Updated 20 June 2021

Soul sisters: Meet the Saudi women blazing a musical trail

Soul sisters: Meet the Saudi women blazing a musical trail
  • Social reforms open doors for female musicians in traditional male field

JEDDAH: Saudi female musicians and performers are hitting the high notes and creating crowd-pleasing beats for Saudi fans.

Jazz and blues, rock, rap and many other genres have been explored by Saudis, but now more Saudi women are making their way to the performance stage, thanks to social reforms that mean career choices that once were taboo are now supported by many.
Saudi electronic music producer and DJ Nouf Sufyani, known as Cosmicat, told Arab News that has been obsessed with music since childhood.
“My love for music was overwhelming and kept leading me back until I started making my own,” the 27-year-old said.
In 2017, Sufyani began gaining attention in the male-dominated field because of her unique style.
She graduated with a bachelor’s degree in dental medicine and surgery, and worked as a dentist for a while before pursuing her music career.
“It’s a struggle proving myself in a male-dominated industry, and there is also the fear of being a social outcast for what I do since it’s not a traditional job and the style of music I play is not really mainstream,” said Sufyani.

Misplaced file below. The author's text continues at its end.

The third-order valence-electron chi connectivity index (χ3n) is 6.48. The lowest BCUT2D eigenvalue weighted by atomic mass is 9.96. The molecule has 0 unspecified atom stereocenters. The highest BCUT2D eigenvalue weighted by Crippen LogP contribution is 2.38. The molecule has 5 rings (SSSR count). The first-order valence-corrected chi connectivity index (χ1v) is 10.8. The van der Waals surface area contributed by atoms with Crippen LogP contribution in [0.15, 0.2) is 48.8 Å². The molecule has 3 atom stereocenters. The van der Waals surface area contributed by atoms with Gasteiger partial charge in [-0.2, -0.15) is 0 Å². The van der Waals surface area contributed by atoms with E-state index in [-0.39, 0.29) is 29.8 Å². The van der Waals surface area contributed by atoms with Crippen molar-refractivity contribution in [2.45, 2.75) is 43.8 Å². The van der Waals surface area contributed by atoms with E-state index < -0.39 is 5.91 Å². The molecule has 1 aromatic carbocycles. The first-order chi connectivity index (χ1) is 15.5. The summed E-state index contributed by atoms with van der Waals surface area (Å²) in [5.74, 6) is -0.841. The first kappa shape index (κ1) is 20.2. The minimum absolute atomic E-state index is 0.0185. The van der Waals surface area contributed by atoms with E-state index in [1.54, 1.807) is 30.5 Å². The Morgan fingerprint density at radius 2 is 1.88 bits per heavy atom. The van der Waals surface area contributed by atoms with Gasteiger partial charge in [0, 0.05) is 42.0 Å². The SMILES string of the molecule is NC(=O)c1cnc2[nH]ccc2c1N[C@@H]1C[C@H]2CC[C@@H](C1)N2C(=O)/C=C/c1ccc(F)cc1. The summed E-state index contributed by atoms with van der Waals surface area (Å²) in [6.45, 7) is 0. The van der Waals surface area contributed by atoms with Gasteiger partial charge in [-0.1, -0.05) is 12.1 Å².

Music is “the motivation that keeps me going every day — it’s a form of art that I keep rediscovering over and over.”
Sufyani taught herself to DJ. “I do electronic music, I love to use my voice and some Arabic poetry or spoken word or even a capella. I make music that can be enjoyed on the dance floor; my flavor is more underground and very personal.”

Saudi electronic music producer and DJ Nouf Sufyani, known as Cosmicat, told Arab News that has been obsessed with music since childhood.

Her music is available on major platforms such as Apple Music, Spotify, Anghami, Deezer and Soundcloud, and is also played on the flight entertainment system of Saudi Airlines.
Lamya Nasser, a 33-year-old facility and travel management officer, developed an interest in rock and metal at the age of nine, and began recording her music in 2008, long before the social reforms, as part of the first Saudi female rock band the Accolade.
“What got me started is my love and passion for rock music, how much I can relate to a lot of its messages and how it shaped my character along the way,” she told Arab News.

HIGHLIGHT

Jazz and blues, rock, rap and many other genres have been explored by Saudis, but now more Saudi women are making their way to the performance stage, thanks to social reforms that mean career choices that once were taboo are now supported by many.